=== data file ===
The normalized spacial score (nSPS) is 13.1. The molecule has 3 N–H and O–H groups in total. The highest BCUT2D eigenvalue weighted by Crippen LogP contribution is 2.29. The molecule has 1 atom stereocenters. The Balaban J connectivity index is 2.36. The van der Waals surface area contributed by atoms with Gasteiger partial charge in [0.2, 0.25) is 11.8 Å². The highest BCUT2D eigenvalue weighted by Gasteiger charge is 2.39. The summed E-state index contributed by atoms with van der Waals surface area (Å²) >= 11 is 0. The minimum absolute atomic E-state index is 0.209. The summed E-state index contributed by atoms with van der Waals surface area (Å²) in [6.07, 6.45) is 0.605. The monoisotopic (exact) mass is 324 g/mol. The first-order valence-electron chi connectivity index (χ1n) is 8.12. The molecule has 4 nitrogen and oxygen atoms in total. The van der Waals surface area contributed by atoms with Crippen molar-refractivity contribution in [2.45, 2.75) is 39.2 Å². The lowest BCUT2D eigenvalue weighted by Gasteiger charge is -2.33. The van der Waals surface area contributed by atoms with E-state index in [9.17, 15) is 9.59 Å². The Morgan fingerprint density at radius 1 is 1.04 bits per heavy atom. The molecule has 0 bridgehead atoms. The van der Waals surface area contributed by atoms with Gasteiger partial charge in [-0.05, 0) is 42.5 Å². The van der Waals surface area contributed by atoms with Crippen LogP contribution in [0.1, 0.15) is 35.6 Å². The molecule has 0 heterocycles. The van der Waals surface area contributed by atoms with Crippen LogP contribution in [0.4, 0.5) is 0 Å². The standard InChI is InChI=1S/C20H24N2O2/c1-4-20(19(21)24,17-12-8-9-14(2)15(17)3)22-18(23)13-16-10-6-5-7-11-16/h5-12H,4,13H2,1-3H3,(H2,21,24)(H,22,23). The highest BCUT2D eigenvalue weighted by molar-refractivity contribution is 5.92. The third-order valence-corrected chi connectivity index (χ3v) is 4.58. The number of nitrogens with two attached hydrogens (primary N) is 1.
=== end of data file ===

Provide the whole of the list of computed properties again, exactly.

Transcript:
The normalized spacial score (nSPS) is 13.1. The molecule has 3 N–H and O–H groups in total. The highest BCUT2D eigenvalue weighted by Crippen LogP contribution is 2.29. The molecule has 1 atom stereocenters. The Balaban J connectivity index is 2.36. The van der Waals surface area contributed by atoms with Gasteiger partial charge in [0.2, 0.25) is 11.8 Å². The highest BCUT2D eigenvalue weighted by Gasteiger charge is 2.39. The summed E-state index contributed by atoms with van der Waals surface area (Å²) >= 11 is 0. The minimum absolute atomic E-state index is 0.209. The summed E-state index contributed by atoms with van der Waals surface area (Å²) in [6.07, 6.45) is 0.605. The monoisotopic (exact) mass is 324 g/mol. The first-order valence-electron chi connectivity index (χ1n) is 8.12. The molecule has 4 nitrogen and oxygen atoms in total. The van der Waals surface area contributed by atoms with Crippen molar-refractivity contribution in [2.45, 2.75) is 39.2 Å². The lowest BCUT2D eigenvalue weighted by Gasteiger charge is -2.33. The van der Waals surface area contributed by atoms with E-state index in [9.17, 15) is 9.59 Å². The Morgan fingerprint density at radius 1 is 1.04 bits per heavy atom. The molecule has 0 bridgehead atoms. The van der Waals surface area contributed by atoms with Gasteiger partial charge in [-0.05, 0) is 42.5 Å². The van der Waals surface area contributed by atoms with Crippen LogP contribution in [0.1, 0.15) is 35.6 Å². The molecule has 0 heterocycles. The van der Waals surface area contributed by atoms with Crippen LogP contribution in [0.4, 0.5) is 0 Å². The standard InChI is InChI=1S/C20H24N2O2/c1-4-20(19(21)24,17-12-8-9-14(2)15(17)3)22-18(23)13-16-10-6-5-7-11-16/h5-12H,4,13H2,1-3H3,(H2,21,24)(H,22,23). The highest BCUT2D eigenvalue weighted by molar-refractivity contribution is 5.92. The third-order valence-corrected chi connectivity index (χ3v) is 4.58. The number of nitrogens with two attached hydrogens (primary N) is 1.